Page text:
Prince William and Kate Middleton, the Duke and Duchess of Cambridge, were met by protesters Saturday in the French-speaking province of Quebec as they visited a children's hospital.
The British royal couple was met by the protestors as they continued their nine-day journey through Canada on their first official overseas trip.
The protesters consisted of members of the separatist group Reseau de Resistance du Quebecois, or Quebecker Resistance Network.
The group chanted, “A united people will never be vanquished,” as they waited for Prince William outside Sainte-Justine University Hospital Centre in Montreal.
They also carried signs saying: “Parasites go home,” and “Your fortune came from the blood of our ancestors.”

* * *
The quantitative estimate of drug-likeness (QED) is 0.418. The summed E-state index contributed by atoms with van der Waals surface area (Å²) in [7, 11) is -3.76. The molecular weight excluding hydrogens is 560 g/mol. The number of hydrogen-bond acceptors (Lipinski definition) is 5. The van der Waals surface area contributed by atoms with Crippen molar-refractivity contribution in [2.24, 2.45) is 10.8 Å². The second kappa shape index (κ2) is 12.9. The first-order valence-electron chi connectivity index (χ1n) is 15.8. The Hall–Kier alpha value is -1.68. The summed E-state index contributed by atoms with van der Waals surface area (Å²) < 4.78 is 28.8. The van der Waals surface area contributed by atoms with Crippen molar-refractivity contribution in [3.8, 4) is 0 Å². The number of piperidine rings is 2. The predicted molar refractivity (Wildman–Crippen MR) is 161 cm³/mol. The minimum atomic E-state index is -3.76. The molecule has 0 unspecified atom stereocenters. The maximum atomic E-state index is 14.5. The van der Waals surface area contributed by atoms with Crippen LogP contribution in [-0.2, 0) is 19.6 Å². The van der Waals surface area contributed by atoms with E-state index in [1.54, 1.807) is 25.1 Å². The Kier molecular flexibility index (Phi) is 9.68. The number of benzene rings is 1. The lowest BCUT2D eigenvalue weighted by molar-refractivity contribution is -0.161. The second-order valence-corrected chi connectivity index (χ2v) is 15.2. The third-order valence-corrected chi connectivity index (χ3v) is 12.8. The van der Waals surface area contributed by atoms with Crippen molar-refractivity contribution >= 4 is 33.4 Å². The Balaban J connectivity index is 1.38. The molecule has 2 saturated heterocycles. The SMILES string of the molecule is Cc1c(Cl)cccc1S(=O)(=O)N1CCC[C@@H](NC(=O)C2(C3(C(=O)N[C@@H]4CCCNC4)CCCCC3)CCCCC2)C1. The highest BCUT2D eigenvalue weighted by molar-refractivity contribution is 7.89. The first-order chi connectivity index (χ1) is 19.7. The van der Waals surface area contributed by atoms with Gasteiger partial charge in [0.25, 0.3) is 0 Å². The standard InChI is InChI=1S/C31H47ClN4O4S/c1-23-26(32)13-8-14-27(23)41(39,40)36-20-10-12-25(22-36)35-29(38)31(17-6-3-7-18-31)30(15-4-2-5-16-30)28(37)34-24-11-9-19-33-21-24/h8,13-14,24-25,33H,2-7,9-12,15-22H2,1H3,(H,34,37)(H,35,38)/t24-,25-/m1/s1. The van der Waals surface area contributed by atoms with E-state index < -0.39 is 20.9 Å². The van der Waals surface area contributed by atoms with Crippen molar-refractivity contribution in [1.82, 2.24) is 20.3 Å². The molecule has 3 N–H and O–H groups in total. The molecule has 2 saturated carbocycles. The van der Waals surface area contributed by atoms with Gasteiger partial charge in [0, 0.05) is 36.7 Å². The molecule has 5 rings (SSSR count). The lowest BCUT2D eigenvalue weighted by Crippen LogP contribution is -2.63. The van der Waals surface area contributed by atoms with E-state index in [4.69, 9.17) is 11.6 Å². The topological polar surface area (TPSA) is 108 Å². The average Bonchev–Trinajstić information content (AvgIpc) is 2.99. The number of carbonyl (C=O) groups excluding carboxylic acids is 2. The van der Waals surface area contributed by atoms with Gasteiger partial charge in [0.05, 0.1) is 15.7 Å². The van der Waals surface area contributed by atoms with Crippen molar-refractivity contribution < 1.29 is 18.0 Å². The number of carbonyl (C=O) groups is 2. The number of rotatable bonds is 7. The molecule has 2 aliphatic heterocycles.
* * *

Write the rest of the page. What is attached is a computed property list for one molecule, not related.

The protest, however, did not dampen the mood for hundreds of royal supporters that gathered to greet Prince William and Kate as they made their way in to visit cancer patients and the neonatal department.
Quebec has a long tradition of being the most active province in Canada that opposes ties with the British monarchy. Canada still officially recognizes Queen Elizabeth II of Britain as its head of state, and when new Canadian citizens participate in their swearing in ceremony, they pledge allegiance to the Queen.
On Friday, the royal couple attended events marking Canada Day and attended a citizenship ceremony near Ottawa. They presented national flags to 25 new Canadians, with Kate wearing a white dress and red hat - the colors of Canada's flag - and the Queen's maple leaf brooch.
Friday marked Canada’s 144th birthday.